Category Archives: Financial Markets

All Houston SPACs to restate financials following SEC statement

All 11 Houston-area Special Purpose Acquisition Companies (SPAC) have now announced that they will restate their financial results following the SEC staff statement on April 12.  In addition, three other Houston public companies that went public via a SPAC have also announced that they will restate.

On April 12, the SEC issued a staff statement that stated that some of the SPACs had accounted for warrants incorrectly in their Initial Public Offering.  They should have been accounted for as a liability, instead of equity. More background can be found in my post of May 2.

A few of the SPACs have already restated their financials. A summary of what has been disclosed so far is set out in the table below.

In addition the following local companies that went public via a SPAC have announced they will restate;

  • US Well Services (Nov 2018)
  • Target Hospitality (Mar 2019)
  • Golden Nugget Online Gaming (Dec 2020)

 

CompanyIPO DateIPO $mWarrantTaking publicValue $m
Delwinds Insurance AcquisitionDec-20$200$11
ESM Acquisition CorpMar-21$300n/k
Flame Acquisition CorpFeb-21$250n/k
Genesis Park Acquisition CorpNov-20$150$37Redwire$615
Good Works Acquisition CorpOct-20$150$9Cipher Mining $2,000
Industrial Tech AcquisitionsSep-20$75n/kArbe$573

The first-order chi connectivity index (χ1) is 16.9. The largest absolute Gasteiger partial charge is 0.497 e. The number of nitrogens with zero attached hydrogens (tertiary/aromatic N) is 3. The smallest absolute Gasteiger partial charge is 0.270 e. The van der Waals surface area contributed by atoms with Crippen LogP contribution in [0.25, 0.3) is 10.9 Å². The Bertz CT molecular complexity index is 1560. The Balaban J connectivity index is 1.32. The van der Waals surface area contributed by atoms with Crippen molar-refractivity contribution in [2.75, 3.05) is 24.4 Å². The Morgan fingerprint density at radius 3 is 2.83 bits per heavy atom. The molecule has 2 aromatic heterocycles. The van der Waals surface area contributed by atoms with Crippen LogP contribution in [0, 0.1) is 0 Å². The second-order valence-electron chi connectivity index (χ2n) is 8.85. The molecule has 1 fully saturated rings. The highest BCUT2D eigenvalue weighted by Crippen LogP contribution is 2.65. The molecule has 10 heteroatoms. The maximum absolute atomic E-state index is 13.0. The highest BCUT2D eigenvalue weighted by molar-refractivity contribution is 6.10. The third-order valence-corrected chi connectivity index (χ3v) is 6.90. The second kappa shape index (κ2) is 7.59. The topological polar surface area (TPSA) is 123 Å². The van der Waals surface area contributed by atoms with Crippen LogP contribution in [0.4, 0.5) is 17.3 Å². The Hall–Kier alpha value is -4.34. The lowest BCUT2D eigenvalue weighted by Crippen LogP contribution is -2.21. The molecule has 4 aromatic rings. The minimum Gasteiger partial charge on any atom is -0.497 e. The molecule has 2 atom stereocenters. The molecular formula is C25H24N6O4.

Landcadia Holdings IIIOct-20$500$28Hillman Group $2,640
Landcadia Holdings IVMar-21$500$33
Newhold Investment CorpJul-20$150$22Evolv Technology $1,250
Peridot Acquisition CorpOct-20$300$18Li-Cycle $1,100
Peridot Acquisition Corp IIMar-21$360n/k

Two local companies to restate financials as SEC bursts SPAC bubble

For the last few months, there has been a surge of blank check companies or SPACs (Special Purpose Acquisition Companies) going public. However, it has gone very quiet since early April as the Securities and Exchange Commission (SEC) has now weighed in.



On April 12, the SEC issued a staff statement that stated that some of the SPACs had accounted for warrants incorrectly in their Initial Public Offering.  They should have been accounted for as a liability, instead of equity.

Certain contracts, such as warrants, may be settled in the stock of the entity. They can be classified as equity, rather than as a liability, but it depends on the fact pattern. For instance, an equity-linked financial instrument must be indexed to the entity’s own stock in order to qualify for equity classification.

For some SPACs, the warrants included a provision that in the event of a tender or exchange offer made to and accepted by holders of more than 50% of the outstanding shares of a single class of common stock, all holders of the warrants would be entitled to receive cash for their warrants.

In other words, in the event of a qualifying cash tender offer (which could be outside the control of the entity), all warrant holders would be entitled to cash, while only certain of the holders of the underlying shares of common stock would be entitled to cash. Therefore the tender offer provision would require the warrants to be treated as a liability measured at fair value.